As a mom of two teen boys I never imagined ever hearing the words, “Mom it’s really easy to talk to you” coming from their lips. Recently that is what both have shared with me on a few separate occasions.
Honestly speaking, at first I thought they were up to something, plotting to ask me permission for something out of the ordinary or setting me up to confess something big that they had done wrong … But instead I came to realize that my boys were sharing something important on their minds and in their hearts.
They found me easy to talk to! Me the great advisor, the professional problem solver, the mom with all the right answers, the COACH (titles they had often sarcastically given me). After some personal reflection it suddenly occurred to me why my teenage boys found sharing with me easy.
In my work as Life Coach at the Kripalu Center for Yoga, I have spent the past year conducting weekly classes called “Share.” The intension in this class is to give individuals the opportunity to share whatever is on their minds and hearts without interruptions, advice, guidance or judgment. The listeners practice just listening. They don’t have to fix, save or offer any solutions; so simple, yet so brilliantly powerful.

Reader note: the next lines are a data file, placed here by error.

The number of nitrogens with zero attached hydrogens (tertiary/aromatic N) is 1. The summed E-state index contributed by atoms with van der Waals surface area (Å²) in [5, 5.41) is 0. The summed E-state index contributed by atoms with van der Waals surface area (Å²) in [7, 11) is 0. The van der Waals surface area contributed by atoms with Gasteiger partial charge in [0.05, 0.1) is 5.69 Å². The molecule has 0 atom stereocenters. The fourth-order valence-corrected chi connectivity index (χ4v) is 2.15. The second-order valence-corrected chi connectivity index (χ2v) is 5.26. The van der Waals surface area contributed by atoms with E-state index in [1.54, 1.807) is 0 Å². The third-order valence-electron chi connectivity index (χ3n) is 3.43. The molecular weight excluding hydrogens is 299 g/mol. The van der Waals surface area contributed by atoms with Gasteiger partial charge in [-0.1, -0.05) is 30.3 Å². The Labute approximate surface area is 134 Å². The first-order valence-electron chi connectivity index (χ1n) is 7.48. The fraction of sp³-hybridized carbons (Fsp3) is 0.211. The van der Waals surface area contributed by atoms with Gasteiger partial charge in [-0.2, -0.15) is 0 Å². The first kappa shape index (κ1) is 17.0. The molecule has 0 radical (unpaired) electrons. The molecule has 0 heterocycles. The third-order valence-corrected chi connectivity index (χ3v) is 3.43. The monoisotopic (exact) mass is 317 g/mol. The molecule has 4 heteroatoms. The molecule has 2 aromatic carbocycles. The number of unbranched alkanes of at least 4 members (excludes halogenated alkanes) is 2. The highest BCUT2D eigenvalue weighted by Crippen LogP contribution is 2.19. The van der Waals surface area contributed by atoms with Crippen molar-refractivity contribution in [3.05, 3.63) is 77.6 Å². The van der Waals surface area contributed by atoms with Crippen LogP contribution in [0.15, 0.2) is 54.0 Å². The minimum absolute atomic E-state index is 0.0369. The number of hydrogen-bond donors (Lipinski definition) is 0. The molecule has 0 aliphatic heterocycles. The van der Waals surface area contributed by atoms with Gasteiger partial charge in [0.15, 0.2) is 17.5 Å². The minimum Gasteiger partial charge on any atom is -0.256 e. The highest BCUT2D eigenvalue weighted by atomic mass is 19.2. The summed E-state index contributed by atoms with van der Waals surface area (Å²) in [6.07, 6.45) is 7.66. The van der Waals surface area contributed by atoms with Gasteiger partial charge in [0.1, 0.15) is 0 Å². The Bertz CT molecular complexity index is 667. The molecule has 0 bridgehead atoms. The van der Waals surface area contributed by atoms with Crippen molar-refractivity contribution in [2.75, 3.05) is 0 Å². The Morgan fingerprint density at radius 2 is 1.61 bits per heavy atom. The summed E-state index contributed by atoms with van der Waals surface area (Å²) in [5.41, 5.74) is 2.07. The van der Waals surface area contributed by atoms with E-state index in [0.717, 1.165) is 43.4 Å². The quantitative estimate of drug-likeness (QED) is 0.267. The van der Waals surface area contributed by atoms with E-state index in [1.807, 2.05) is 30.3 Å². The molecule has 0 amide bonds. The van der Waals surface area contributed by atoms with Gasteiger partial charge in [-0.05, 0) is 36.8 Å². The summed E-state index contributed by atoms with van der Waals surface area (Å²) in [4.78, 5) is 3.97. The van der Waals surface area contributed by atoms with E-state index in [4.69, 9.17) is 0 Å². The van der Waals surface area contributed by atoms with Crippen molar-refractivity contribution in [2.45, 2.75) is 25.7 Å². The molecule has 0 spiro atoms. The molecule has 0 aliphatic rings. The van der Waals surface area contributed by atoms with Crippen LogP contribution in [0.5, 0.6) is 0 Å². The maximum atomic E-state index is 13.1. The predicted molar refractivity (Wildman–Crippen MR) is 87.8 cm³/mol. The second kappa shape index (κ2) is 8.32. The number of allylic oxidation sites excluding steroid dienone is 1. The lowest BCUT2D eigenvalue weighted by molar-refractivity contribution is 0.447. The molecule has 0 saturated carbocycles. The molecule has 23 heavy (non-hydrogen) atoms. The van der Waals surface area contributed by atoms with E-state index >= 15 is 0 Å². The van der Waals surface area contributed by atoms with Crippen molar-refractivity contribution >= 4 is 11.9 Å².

That is what I subconsciously have been practicing with my children and it seems to have worked. As a result of not constantly offering solutions, feeling the need to fix or save them, I magically empowered them to witness their own selves, solve their own problems and decide what they personally needed to feel happy, safe, heard and cared for. Honestly this practice of just listening has made my job as a parent so much easier.
This month I invite you to adopt this method of interacting with your children. The next time they come to you with a problem or concern or thought, simply just listen. Make sure you maintain eye contact, but try not making approving or disapproving facial expression. If a question arises practice not giving them the answer, instead see if they can figure it out on their own by responding, “What do you think?” or “What would feel right for you?” If they are crying or expressing anger, try not to get up in the emotions with them. I love using the “share” method during dinner, when they are describing their daily experiences; it’s amazing what they will talk about when they feel safe and heard.
My only word of caution is to be aware that they may find it so easy to share with you that you’ll find them sharing too much — more than you need to know! We’ll leave that problem for another month.
Here’s to Listening!